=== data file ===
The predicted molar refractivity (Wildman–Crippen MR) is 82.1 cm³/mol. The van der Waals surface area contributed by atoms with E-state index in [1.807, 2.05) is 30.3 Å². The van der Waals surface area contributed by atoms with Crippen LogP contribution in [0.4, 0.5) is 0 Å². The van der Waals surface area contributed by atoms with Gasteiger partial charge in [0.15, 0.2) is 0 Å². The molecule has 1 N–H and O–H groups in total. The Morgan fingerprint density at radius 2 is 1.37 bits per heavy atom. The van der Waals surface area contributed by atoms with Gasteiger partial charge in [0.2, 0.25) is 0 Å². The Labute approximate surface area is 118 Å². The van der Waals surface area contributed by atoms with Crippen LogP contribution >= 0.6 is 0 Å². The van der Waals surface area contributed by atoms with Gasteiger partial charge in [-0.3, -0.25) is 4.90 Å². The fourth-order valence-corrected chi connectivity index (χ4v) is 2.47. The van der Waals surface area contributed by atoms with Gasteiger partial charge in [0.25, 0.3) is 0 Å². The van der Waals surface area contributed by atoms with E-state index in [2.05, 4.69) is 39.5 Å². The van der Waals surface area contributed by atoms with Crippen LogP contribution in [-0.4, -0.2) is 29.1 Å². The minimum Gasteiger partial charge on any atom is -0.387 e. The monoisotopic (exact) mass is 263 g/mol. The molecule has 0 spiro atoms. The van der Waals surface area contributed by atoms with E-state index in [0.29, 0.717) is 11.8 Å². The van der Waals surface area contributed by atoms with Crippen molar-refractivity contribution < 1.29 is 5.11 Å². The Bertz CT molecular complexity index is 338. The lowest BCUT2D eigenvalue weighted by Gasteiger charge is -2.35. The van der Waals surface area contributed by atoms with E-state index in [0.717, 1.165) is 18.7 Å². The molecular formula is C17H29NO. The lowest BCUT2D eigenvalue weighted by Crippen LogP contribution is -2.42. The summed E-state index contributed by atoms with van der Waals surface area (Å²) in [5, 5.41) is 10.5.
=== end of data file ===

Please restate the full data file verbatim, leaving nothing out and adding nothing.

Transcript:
The predicted molar refractivity (Wildman–Crippen MR) is 82.1 cm³/mol. The van der Waals surface area contributed by atoms with E-state index in [1.807, 2.05) is 30.3 Å². The van der Waals surface area contributed by atoms with Crippen LogP contribution in [0.4, 0.5) is 0 Å². The van der Waals surface area contributed by atoms with Gasteiger partial charge in [0.15, 0.2) is 0 Å². The molecule has 1 N–H and O–H groups in total. The Morgan fingerprint density at radius 2 is 1.37 bits per heavy atom. The van der Waals surface area contributed by atoms with Gasteiger partial charge in [0.2, 0.25) is 0 Å². The Labute approximate surface area is 118 Å². The van der Waals surface area contributed by atoms with Crippen LogP contribution >= 0.6 is 0 Å². The van der Waals surface area contributed by atoms with Gasteiger partial charge in [-0.3, -0.25) is 4.90 Å². The fourth-order valence-corrected chi connectivity index (χ4v) is 2.47. The van der Waals surface area contributed by atoms with Gasteiger partial charge in [0.25, 0.3) is 0 Å². The van der Waals surface area contributed by atoms with E-state index in [2.05, 4.69) is 39.5 Å². The van der Waals surface area contributed by atoms with Crippen LogP contribution in [-0.4, -0.2) is 29.1 Å². The minimum Gasteiger partial charge on any atom is -0.387 e. The monoisotopic (exact) mass is 263 g/mol. The molecule has 0 spiro atoms. The van der Waals surface area contributed by atoms with E-state index in [0.29, 0.717) is 11.8 Å². The van der Waals surface area contributed by atoms with Crippen molar-refractivity contribution < 1.29 is 5.11 Å². The Bertz CT molecular complexity index is 338. The lowest BCUT2D eigenvalue weighted by Gasteiger charge is -2.35. The van der Waals surface area contributed by atoms with E-state index in [0.717, 1.165) is 18.7 Å². The molecular formula is C17H29NO. The lowest BCUT2D eigenvalue weighted by Crippen LogP contribution is -2.42. The summed E-state index contributed by atoms with van der Waals surface area (Å²) in [5, 5.41) is 10.5.